Librium: Combat Basics, Part 2


When encountering an intelligent dragon, it is best to talk while you still have a chance.

Last week we focused on basic attacking and defending. This week we will look at a breakdown of actions in combat. Be aware, this is going to get pretty detailed to ensure as much as possible is covered. (If anything is missing, post a comment or send a message and I’ll fix it.)

Combat occurs within a single scene, a volatile period of time in which actions and interactions take place within a single location. A scene lasts exactly as long as it needs to last, whether it’s a few hours or just a few minutes. Combat scenes usually require at least a few minutes and will encompass several rounds of action. Each round is the sum of each combatant’s turn, over the course of one minute of time, so between the start of your first turn and the start of your next turn would be an entire round. On your turn, you will take a number of individual actions. Your turn is divided into two steps: Actions and Recovery.


When you begin your turn, you decide what Actions you want to take. You can use any action that requires Action Points (AP), and you should have 10 AP when you start your turn. Most actions cost 4 or 6 Action Points. The following is a list of basic actions you can take:

Use a Talent: You can use any talent you have that has an AP cost.

Basic Attack ([W] AP): A basic attack is a simple attack that does not use any talents.

Delay (10 AP): Your turn ends and your initiative is reduced.

Aid Ally (6 AP): Choose one of the following:

  • Adjacent ally can take a 4 AP action.
  • Make a Weapon/Communication vs Insight against a target within [W] range. If you succeed, they suffer –1 outcome to attack rolls for 1 round.
  • Make a Weapon/Subterfuge skill check against a target within [W] range. The next ally to attack the target gains +1 outcome.

Escape (6 AP): Make one of the following checks against a target that is grabbing or pinning you; If you succeed, you break the grab or are no longer pinned and may move 1 meter if you are standing:

  • Fitness/WIT vs Reflex
  • Fitness/STR vs Fortitude

Grab (6 AP): You must have a free hand. Make a Fitness/STR vs reflex. If you hit, the target is grabbed. While grabbing, you are both immobilized and may only attack with light weapons. The grabbed creature grants you heavy cover. Any attack that misses you requires the attacker to reroll against grabbed target. You may attempt to move yourself and the grabbed creature by remaking this check, moving both of you one space per outcome.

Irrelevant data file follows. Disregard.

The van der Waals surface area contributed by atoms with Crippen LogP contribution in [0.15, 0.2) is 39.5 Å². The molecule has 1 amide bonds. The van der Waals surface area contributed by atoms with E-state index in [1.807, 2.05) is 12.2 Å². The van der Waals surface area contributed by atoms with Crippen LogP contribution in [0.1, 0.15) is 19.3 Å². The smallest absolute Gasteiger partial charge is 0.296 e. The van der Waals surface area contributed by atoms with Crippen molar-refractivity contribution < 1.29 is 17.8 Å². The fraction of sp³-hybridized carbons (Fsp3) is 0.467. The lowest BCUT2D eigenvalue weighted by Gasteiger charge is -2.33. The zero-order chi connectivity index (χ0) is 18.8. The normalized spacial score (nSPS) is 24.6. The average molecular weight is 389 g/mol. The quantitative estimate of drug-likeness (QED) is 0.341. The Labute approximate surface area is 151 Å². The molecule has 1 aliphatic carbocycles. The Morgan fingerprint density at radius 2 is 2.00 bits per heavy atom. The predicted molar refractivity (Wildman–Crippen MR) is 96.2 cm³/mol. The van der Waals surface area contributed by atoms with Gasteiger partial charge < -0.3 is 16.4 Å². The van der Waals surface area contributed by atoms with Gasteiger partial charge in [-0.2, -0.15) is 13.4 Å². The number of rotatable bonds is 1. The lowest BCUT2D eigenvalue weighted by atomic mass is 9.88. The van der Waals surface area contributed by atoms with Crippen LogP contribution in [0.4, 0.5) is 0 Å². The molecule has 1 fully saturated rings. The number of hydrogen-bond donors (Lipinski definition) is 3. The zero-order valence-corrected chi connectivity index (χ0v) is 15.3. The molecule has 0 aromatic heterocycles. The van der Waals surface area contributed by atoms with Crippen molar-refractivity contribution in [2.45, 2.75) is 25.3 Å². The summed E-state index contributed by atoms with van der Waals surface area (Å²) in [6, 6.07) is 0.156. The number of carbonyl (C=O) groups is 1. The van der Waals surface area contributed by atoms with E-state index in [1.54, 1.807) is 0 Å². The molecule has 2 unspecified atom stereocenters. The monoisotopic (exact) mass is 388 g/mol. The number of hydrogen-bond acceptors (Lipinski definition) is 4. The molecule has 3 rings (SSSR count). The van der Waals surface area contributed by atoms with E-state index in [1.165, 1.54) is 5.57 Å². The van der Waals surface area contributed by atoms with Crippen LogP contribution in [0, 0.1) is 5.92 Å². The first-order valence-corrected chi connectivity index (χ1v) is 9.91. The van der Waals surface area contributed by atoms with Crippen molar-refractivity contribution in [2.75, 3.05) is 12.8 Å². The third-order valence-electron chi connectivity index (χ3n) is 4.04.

Prepare (6 AP): Choose an action and an event. Your turn ends. Immediately after the event occurs, you perform the action and your initiative moves to before the trigger of the event.

Charge (4 AP): You pursue the target up to your speed and must move at least 2 spaces. For 1 round, creatures gain +1 outcome on melee attacks against you. If your next action is a melee attack, it gains +1 outcome. You cannot perform other actions while charging.

Overwatch (4 AP): Choose an Area 3 space. Whenever a creature enters or takes an action in the area, you may spend 1 CP to make a basic attack against them. While overwatching, you suffer –1 Cover.

Move (4 AP): You may move up to your speed this turn.

Run (4 AP): You may move twice your speed. You grant advantage until the start of your next turn.

Focus: (2 AP): You recover 1 Energy.

Half-Move (2 AP): You may move up to half your speed this turn.

Defensive Maneuvers (1 CP): Use when you or an adjacent ally is targeted by an attack. Make a Deflection/INS check using an item you are holding to interfere with the attack.  The target uses the result as their Reflex defense against the attack.

Certain actions can be performed in place of moving. To use these actions, you spend spaces of movement.

Stand (2 Movement): You stand up from prone.

Retrieve Item (2 Movement): You retrieve an item from storage or change weapons.

Take Cover (2 Movement): You can hide behind adjacent cover, granting you double the normal cover bonus.  This bonus remains as long as you do not expose yourself.

Quick Retrieve (1 Movement): Retrieve an item stored in an easy-to-access location such as an item in a pouch, an item on your belt, or a sidearm.


Once a character enters this phase of combat, they may no longer spend action points until their next turn. During this phase, several steps occur:

  1. The character recovers 5 energy, minus their burden.
  2. The character chooses to pay Upkeep costs and maintain their effects, or relieve stress.
  3. The character replenishes back to 10 action points and 1 command point.
  4. The character’s turn ends and the next combatant’s turn begins.